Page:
Abstracts of Selected Papers

Agricultural and Resource Economics Review, October 2010 | Go to article overview
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Abstracts of Selected Papers


NAREA Annual Meetings, Atlantic City, New Jersey, June 13-16, 2010

SESSION: Land Preservation. Moderator: Jacqueline Geoghegan (Clark University)

"Development of a Best Practices Framework for Agricultural Land Preservation Programs in Maryland: Future for Optimization." Yu Chen and Kent Messer (University of Delaware) and William Allen (The Conservation Fund).

Research shows that the use of optimization can improve the effectiveness of existing Maryland Agricultural Land Preservation Foundation (MALPF) programs. Survey results from MALPF administrators identify benefits and costs, as well as barriers to implementing optimization. Results will shape a best practices framework for MALPF by customizing optimization for each county.

"Assessing the Effectiveness of Conservation Easements for Wildlife Conservation in West Virginia." Sudiksha Joshi and Michael Strager (West Virginia University).

This study analyzes the effectiveness of the conservation easements in West Virginia in terms of their size, proximity to protected areas and other conservation easements, species richness, and land value. Spatial statistical analysis is used to characterize the established conservation easements and assess their complementary role in wildlife conservation.

"An Empirical Analysis of a 'Smart Subsidy'." Nathaniel Higgins (Economic Research Service, USDA), Shawn Bucholtz (Farm Service Agency), and Lori Lynch (University of Maryland).

This paper analyzes a policy meant to increase the benefits of conservation programs by encouraging the clustering of enrolled land. Landowners enrolling in Oregon's Conservation Reserve Enhancement Program (CREP) received a cash bonus when specific agglomeration targets were met. We use geo-located data to determine whether this incentive was successful in encouraging agglomeration.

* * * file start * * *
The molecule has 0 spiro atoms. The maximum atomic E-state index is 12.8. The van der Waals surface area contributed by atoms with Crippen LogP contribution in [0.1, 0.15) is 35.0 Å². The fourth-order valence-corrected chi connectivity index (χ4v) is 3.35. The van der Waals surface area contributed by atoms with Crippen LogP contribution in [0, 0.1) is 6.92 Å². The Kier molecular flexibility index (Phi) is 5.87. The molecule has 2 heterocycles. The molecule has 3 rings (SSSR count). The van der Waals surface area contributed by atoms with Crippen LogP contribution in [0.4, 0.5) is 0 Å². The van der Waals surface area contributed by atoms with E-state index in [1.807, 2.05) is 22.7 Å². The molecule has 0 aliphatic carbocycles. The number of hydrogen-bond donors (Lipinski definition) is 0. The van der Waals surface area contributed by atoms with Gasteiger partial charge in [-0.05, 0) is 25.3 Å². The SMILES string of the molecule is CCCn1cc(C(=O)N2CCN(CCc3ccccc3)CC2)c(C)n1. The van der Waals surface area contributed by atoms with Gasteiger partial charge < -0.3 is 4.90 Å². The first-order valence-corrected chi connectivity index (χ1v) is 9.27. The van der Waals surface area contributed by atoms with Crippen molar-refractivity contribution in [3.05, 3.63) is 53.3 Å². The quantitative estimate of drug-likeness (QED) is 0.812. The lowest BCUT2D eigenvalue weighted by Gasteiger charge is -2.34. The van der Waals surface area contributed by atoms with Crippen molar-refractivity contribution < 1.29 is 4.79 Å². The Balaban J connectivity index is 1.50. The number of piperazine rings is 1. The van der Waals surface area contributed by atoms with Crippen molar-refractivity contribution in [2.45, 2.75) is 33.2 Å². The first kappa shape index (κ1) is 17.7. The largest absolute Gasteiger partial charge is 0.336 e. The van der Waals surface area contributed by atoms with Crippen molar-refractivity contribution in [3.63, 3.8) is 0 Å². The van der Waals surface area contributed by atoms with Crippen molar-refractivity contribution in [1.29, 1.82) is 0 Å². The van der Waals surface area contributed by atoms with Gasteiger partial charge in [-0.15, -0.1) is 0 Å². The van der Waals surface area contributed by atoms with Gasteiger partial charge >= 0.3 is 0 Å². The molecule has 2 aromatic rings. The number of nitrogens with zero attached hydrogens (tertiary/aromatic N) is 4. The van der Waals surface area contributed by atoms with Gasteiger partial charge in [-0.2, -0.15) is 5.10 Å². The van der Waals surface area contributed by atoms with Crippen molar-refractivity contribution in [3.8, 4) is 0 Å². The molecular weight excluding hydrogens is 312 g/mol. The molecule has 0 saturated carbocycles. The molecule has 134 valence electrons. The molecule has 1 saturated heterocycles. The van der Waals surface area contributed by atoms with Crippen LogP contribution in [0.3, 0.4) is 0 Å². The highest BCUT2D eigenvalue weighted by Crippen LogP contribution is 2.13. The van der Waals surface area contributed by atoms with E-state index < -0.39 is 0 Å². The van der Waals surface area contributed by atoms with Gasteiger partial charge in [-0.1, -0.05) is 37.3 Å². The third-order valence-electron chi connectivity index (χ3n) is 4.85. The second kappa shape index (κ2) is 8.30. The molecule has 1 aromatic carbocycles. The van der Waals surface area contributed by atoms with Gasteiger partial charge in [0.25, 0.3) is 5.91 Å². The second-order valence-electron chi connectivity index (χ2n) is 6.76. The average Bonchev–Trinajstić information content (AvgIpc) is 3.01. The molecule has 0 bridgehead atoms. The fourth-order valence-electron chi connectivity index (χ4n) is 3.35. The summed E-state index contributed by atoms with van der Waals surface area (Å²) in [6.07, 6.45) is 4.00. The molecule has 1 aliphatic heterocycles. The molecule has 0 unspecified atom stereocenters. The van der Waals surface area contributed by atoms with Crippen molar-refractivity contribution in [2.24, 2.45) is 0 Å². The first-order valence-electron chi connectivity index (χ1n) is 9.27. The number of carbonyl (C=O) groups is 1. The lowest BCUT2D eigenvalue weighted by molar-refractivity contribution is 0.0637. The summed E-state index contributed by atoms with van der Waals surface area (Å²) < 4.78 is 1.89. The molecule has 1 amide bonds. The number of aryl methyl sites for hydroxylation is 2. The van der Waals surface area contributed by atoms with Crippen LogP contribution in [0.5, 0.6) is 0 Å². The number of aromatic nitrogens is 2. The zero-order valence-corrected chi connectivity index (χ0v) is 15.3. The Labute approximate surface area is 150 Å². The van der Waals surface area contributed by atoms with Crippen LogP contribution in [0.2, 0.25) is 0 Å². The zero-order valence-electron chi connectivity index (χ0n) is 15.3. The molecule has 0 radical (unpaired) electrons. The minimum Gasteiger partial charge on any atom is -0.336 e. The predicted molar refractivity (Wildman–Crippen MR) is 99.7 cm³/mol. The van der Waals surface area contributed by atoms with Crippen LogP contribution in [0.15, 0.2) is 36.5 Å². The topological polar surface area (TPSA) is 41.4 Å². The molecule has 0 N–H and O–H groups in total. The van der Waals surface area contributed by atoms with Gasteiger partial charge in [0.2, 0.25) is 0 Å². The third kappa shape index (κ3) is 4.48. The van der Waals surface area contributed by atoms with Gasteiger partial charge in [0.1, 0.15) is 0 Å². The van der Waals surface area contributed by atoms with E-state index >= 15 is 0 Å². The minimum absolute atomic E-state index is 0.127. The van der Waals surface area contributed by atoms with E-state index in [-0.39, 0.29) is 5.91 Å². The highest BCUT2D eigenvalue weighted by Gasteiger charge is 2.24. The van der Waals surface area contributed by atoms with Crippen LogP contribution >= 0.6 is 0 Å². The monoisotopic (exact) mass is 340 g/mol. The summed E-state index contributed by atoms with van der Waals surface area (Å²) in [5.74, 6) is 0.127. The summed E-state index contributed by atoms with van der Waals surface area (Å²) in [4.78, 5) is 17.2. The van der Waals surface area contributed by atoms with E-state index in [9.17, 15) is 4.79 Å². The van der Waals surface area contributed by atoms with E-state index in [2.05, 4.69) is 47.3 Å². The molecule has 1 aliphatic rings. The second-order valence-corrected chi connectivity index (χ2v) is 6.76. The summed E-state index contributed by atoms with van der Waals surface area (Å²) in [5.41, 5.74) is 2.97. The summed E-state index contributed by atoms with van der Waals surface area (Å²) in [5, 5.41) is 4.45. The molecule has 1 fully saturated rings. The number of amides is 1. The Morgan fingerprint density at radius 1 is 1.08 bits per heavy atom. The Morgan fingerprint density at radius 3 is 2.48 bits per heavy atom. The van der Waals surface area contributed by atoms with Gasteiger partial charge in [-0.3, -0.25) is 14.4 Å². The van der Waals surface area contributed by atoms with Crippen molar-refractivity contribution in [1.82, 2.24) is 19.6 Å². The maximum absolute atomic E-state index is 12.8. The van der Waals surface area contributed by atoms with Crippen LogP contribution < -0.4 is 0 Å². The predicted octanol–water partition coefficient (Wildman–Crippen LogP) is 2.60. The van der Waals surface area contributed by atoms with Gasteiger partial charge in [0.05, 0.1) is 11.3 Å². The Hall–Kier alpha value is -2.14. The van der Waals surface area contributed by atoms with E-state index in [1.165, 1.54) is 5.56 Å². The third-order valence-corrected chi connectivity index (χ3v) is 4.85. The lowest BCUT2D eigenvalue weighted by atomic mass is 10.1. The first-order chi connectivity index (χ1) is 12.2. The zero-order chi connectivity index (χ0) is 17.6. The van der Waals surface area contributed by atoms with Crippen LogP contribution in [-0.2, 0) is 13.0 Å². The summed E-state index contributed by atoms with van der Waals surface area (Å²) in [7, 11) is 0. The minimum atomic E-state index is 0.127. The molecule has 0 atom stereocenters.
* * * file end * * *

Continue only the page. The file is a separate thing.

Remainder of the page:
"A Spatial Analysis of Local Preservation Referenda Appearance and Adoption." Martin Heintzelman and Dustin Grzeskowiak (Clarkson University).

This paper analyzes the appearance and passage of local preservation referenda in a dynamic context using spatial econometrics. We focus on the Massachusetts Community Preservation Act as our case study and look to understand the dynamics of passage as well as the impacts of the actions of neighboring towns.

SESSION: Food Production and Access. Moderator: Carolyn Dimitri (Economic Research Service, USDA)

"Agglomeration Economies and Firm Growth in the New York Food and Beverage Manufacturing Sector." Jeffrey Hall and Todd Schmit (Cornell University).

An analysis of firm-level and spatial factors affecting the revenue growth of surveyed New York State food and beverage manufacturing establishments was conducted. Agglomeration effects were examined for upstream, downstream, and within-stream firm clustering. Different effects from clustering for urban and rural firms were found.

"SNAP, Stigma and Food Access in the Northeast." Alessandro Bonanno and Jing Li (Penn State University).

This paper uses county-level data for the Northeast to assess the impact of food access on the effectiveness of the Supplemental Nutrition Assistance Program (SNAP). Using a proxy for participation share as a measure of the program's effectiveness, we find that food access matters in increasing the reach of the program.

"Protection, Production, and Persuasion: Factors Influencing Pesticide Regulatory Decisions under the Food Quality and Protection Act." Elisabeth Newcomb Sinha (University of Maryland).

Overly protective pesticide regulation may result in productivity losses; a lack of regulation may result in the endangerment of human life and wildlife. Given the ramifications of pesticide regulation, this paper evaluates how the U.S. Environmental Protection Agency balances conflicting interests in the regulatory process.

"Constructing Estimates of the Hidden Cost of Food in the United States.

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